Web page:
This methodology can be repeated for Baltimore, a moderate-risk metro area, and Indianapolis, a higher-risk metro area. Compared to Denver's 1.1907 estimated growth rate, the estimated 2010-2016 growth rate for Baltimore is 1.1264, and the growth rate for Indianapolis is lower at 1.1039. With the regression equation, the initial 2022 forecasts are higher than Woods and Poole's by 56,000 for Baltimore and by 25,000 for Indianapolis. Reducing the growth rate in the same way as for Denver results in modified 2022 forecasts. For Baltimore, the forecast is essentially the same as the Woods and Poole forecast. For Indianapolis, the modified forecast is 16,000 employees lower than the Woods and Poole forecast. In comparison to the 2022 Woods and Poole forecasts then, modified employment forecasts based on the MLI and HHI indexes are higher for Denver, about the same for Baltimore, and lower for Indianapolis as shown in the last column Exhibit 5.
Exhibit 5 Comparison of Woods and Poole
Forecasts to Forecasts Based on MLI and HHI

                         Woods & Poole Forecasts

MSA                      Employment    Forecast
                            2016      Employment

Denver, CO               1,878,207    2,079,194
Denver modified          1,878,207    2,079,194
Baltimore, MD            1,813,551    1,986,510
Baltimore modified       1,813,551    1,986,510
Indianapolis, IN         1,271,050    1,378,495
Indianapolis modified    1,271,050    1,378,495

                          MLI - &

MSA                       Forecast     Difference:
                         Employment   Col 4 - Col 3

Denver, CO               2,236,381      +157,187
Denver modified          2,128,572       +49,378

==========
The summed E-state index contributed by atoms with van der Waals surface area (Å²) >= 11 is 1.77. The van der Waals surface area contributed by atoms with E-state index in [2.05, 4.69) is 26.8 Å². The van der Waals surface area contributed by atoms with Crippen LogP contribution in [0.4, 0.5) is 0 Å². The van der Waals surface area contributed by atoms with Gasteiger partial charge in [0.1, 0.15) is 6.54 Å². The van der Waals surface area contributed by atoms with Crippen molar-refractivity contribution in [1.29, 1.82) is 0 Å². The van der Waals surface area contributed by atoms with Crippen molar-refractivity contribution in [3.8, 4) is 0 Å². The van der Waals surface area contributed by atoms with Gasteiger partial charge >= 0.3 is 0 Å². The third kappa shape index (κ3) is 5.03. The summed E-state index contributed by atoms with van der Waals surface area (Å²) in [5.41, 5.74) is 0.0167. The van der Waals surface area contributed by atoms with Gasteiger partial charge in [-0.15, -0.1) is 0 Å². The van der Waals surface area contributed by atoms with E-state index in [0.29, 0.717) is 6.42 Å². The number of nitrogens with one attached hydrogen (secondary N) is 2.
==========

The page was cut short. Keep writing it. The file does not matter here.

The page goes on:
Baltimore, MD            2,042,784       +56,274
Baltimore modified       1,986,546           +36
Indianapolis, IN         1,403,100       +24,605
Indianapolis modified    1,362,899       -15,596

Additional Resources

Suggested by the Y. T. and Louise Lee Lum Library

Appraisal Institute--Education Courses

* Advanced Concepts and Case Studies

* Advanced Market Analysis and Highest & Best Use

Federal Reserve of St. Louis, FRED Economic Data--Employment

Integra Realty Resources--Viewpoint, 2017 Commercial Real Estate Trends

Land Economics Foundation--Funded Research

Woods and Poole Economics, Inc.--Databases

Emil Malizia, PhD, FAICP, is president of Malizia & Associates, LLC. He also directs the Institute for Economic Development at the University of North Carolina, Chapel Hill. His research and practice focus on vibrant centers, downtown redevelopment and urban economic development, and entrepreneurship. Contact:

Andrew Malizia is a research associate at Malizia & Associates, LLC. He holds a BA in mathematics from Dartmouth College. Contact:


We would like to thank Josh Drucker, Emil Evenhuis, Steve Fanning, Ed Feser, Hugh Kelly, Michael Odern, Henry Renski, and Leslie Sellers for their input. We also thank Lorin Bruckner for her assistance preparing the exhibits. We are very grateful for the support provided by The Appraisers Research Foundation and guidance from Tim Leberman.

(1.) See chapter 6 in Stephen F. Fanning, Market Analysis for Real Estate, 2nd ed. (Chicago: Appraisal Institute, 2014). In addition to economic base analysis, Fanning discusses shift-share analysis.

(2.) On economic base theory, see Hans Blumenfeld, "The Economic Base of the Metropolis," Journal of the American Institute of Planners 21 (1955): 114-132; Homer Hoyt, "Homer Hoyt on the Concept of Economic Base," Land Economics 30 (May 1954): 182-186; and Emil E. Malizia and Edward J. Feser, chapter 3 in Understanding Local Economic Development (New Brunswick, NJ: Center for Urban Policy Research, 1999).

(3.) Although beyond the scope of this article, stepping down forecasts to small areas is very challenging. Appraisers with access to CoStar can use its submarket data to help carry out this task. See